Birds of the West IndiesArtist/Author: Raffaele, Herbert et al.
The first guide to all the birds known to occur in the West Indies, including migrants and vagrants, over 560 species in all. Detailed introductory sections are followed by the plates and then species texts. Each text includes sections on iedentification, local names, voice, status and range, habitat, nesting, and general comments of interest about the bird. Accompanying each species text is a distribution map, excluding vagrants and extinct species, showing the bird’s range within the West Indies. There is also a Locality Checklist at the end of the book, providing an at-a-glance, island by island guide to the distribution and status of every species.
A Guide to Rails, Crakes, Gallinules and Coots of the WorldArtist/Author: Taylor, Barry and Ber van Perlo.
Most species are solitary and somewhat secretive and are therefore high on the “want” lists of many birdwatchers. This book describes and illustrates 145 rail species, comprising all living species, including two that have only recently been described, and also ten which have recently become extinct and two which are almost certainly extinct, plus all recently extinct races of surviving species. This book is the first to give precise information on field identification (including voice) for all species and races for which details are known, and for the first time it describes the immature and juvenile plumages of many species. It also provides a detailed summary of our current knowledge of all aspects of rail biology and behaviour.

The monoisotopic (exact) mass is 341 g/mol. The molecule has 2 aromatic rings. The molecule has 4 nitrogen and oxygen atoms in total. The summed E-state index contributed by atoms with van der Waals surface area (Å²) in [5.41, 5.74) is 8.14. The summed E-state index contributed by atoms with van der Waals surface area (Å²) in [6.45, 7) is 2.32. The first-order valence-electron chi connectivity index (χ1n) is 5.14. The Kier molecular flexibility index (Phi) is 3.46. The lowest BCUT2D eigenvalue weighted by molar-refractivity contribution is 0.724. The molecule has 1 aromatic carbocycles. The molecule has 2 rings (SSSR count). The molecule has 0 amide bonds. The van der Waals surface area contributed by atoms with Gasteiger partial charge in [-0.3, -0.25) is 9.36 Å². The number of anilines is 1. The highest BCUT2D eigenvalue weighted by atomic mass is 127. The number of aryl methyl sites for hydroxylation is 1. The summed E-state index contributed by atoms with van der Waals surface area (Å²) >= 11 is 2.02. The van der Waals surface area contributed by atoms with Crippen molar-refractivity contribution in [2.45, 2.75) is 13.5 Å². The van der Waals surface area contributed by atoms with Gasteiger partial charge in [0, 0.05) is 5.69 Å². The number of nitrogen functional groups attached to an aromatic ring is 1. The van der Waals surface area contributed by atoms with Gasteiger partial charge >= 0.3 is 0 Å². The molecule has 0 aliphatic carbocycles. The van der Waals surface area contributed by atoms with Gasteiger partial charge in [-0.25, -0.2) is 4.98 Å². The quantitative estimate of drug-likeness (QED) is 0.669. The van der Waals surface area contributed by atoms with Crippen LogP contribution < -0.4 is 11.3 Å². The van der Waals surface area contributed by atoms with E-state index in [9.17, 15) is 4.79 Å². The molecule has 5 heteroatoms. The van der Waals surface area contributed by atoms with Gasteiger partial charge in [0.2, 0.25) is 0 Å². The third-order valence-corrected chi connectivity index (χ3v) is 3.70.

Birds of LiberiaArtist/Author: Gatter, Wulf and Martin Woodcock.
In geographical terms, Liberia is still regarded as one of the least known areas of Africa. An inventory of its birds was only undertaken for the first time in the 1960s and 1970s. Liberia has the most extensive area of rainforest within the Upper Guinea region of West Africa. In 1980, half the country was covered by primary forest and significant areas of lowland rainforest were only first surveyed after 1981.
This book is the result of 15 years of research by the author and includes a complete checklist of the birds of the region. It contains distribution maps for 400 species as well as a wealth of other ornithological information. Fresh insights are given into the impact of forest destruction on the distribution of species. There is also new information on the movement of diurnal migrants and the numbers and ecology of migrant Palearctic and Afrotropical species. Of particular interest are the recently discovered endemic species in the region of Mt. Nimba which straddles the border of Guinea and the Ivory Coast.
This book adds considerably to our knowledge of West African birds and will be regarded as a model for future studies of the area.
Handbook of Western Australian birds, Volume one: Non-passerines (Emu to Dollarbird).Artist/Author: Johnstone, R. F. and G.M. Storr.
Covers all offshore islands including Ashmore Reef, Christmas Island and Cocos Keeling Island. Volume 2 [stock id 14041].